Everyone knows we should tie executive remuneration to long-term metrics and give shareholders more powers to oversee pay policies, right?

Yeah, except that if we make execs wait for rewards they sharply discount them (if some really put much value on them at all) so we have to pay even more money, so says this guy. I would go further, the implicit psychological model in incentive schemes is behaviourism. If you want more of Behaviour X - profits, share price appreciation whatever - you need to reinforce that behaviour to encourage execs to repeat it, and incentives are the reinforcer. Only, behaviourists seem to think that for it to work effectively you need to apply the reinforcer close to the behaviour you want to be repeated. Making awards literally years after the behaviour that is being rewarded this seems to fall way short. So actually long-term incentive schemes face two big challenges on their own terms, even ignoring the intrinsic/extrinsic motivation debate.

OK, but we all agree that greater shareholder powers to tackle pay are a good idea, right? Well, no actually. What the ICSA say here is spot on - we've tried tooling up shareholders several times in the past 15 years or so. But most shareholders don't really seem that arsed about using them to challenge companies. So why would we expect another round of the same thing to deliver any different results?

“Since 2002 the UK has been pursuing a regulatory approach based on a combination of transparency and voting rights. Despite both elements of the approach having being strengthened since then, it has done little or nothing to prevent an escalation of directors’ fees and bonuses.
“The issue is not that shareholders lack the rights that would enable them to hold companies properly to account, but that they are often reluctant to use them. Looking at the five largest shareholder revolts this AGM season, it is striking that the average vote against the report was 54 per cent but the average vote against the chair of the remuneration committee was less than 1.5 per cent. Unless investors become more willing to use the powers they already have, it may be necessary to consider different – and possibly more radical – reforms.”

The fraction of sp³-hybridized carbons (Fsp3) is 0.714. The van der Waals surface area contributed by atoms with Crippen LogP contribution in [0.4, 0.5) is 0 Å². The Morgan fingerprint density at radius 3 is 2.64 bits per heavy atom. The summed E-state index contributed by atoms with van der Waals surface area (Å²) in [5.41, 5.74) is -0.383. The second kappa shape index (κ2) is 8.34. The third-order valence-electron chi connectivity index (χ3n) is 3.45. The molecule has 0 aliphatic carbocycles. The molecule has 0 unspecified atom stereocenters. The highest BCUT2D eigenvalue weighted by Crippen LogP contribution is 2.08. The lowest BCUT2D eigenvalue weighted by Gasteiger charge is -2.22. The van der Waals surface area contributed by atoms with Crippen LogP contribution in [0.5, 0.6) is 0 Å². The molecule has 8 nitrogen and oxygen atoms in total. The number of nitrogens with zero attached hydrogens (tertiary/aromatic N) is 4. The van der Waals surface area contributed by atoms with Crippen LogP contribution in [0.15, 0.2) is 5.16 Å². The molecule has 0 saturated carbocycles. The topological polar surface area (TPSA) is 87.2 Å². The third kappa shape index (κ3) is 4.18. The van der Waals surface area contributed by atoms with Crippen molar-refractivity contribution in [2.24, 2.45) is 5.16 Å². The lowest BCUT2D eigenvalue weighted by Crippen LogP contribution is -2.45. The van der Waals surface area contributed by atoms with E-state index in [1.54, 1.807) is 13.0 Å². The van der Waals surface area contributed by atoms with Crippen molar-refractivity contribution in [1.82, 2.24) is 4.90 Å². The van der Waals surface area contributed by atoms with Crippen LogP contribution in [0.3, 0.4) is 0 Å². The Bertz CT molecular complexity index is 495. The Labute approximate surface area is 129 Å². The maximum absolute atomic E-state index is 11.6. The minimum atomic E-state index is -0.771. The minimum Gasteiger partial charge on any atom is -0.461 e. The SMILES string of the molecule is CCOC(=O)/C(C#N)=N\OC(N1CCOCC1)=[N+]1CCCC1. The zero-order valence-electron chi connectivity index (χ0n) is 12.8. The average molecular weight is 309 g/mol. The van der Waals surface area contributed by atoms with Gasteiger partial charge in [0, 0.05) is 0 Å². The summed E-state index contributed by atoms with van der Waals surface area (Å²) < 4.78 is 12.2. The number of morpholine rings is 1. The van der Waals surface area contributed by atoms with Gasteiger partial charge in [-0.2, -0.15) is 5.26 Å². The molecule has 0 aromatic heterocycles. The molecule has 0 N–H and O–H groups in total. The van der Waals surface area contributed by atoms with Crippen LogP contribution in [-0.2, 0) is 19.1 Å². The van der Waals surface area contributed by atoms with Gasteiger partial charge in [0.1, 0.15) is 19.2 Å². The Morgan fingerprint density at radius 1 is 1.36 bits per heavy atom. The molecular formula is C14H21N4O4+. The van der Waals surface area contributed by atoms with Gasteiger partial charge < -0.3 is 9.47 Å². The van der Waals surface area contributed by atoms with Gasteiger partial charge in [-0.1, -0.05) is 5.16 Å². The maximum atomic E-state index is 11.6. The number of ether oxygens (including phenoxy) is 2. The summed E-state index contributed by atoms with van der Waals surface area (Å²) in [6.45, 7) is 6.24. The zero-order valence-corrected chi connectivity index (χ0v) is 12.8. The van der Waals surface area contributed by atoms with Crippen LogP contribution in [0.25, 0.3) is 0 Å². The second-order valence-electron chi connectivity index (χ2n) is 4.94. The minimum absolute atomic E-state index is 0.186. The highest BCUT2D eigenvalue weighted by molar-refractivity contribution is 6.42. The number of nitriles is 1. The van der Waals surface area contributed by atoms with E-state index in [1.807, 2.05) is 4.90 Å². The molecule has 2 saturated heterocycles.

I've said it before, but there isn't any road left for the 1990s vintage corporate governance model. This means both abandoning the fool's errand of redesigning exec incentive schemes, and accepting the reality that most shareholders (asset managers in the main) think most exec pay schemes are OK most of the time - so giving them even more powers won't make any difference. Genuinely new thinking is required.   

Friday, 2 September 2016

Sports Direct AGM on Wednesday 7th September

Next Wednesday see the AGM of Sports Direct take place. Since I last blogged about this it has become clear that a major investor revolt is underway.

The company has been publicly criticised by the Investor Forum (a first), which has called for a thorough overhaul of corporate governance and employment practises, plus related party transactions and so on. The Forum is very mainstream so a public statement of this nature is pretty serious, and an sign of exasperation.

A number of investors and investor advisers have publicly announced their voting intentions, including their support for the Trade Union Share Owners resolution. Amongst those that we know are supporting, or recommending supporting, are Legal & General, LAPFF, Aberdeen, ISS, CalPERS, CalSTRS and Ontario Teachers and PIRC.

These are just the publicly-known voting positions on the resolution, it is very likely that other shareholders are also supportive of the resolution.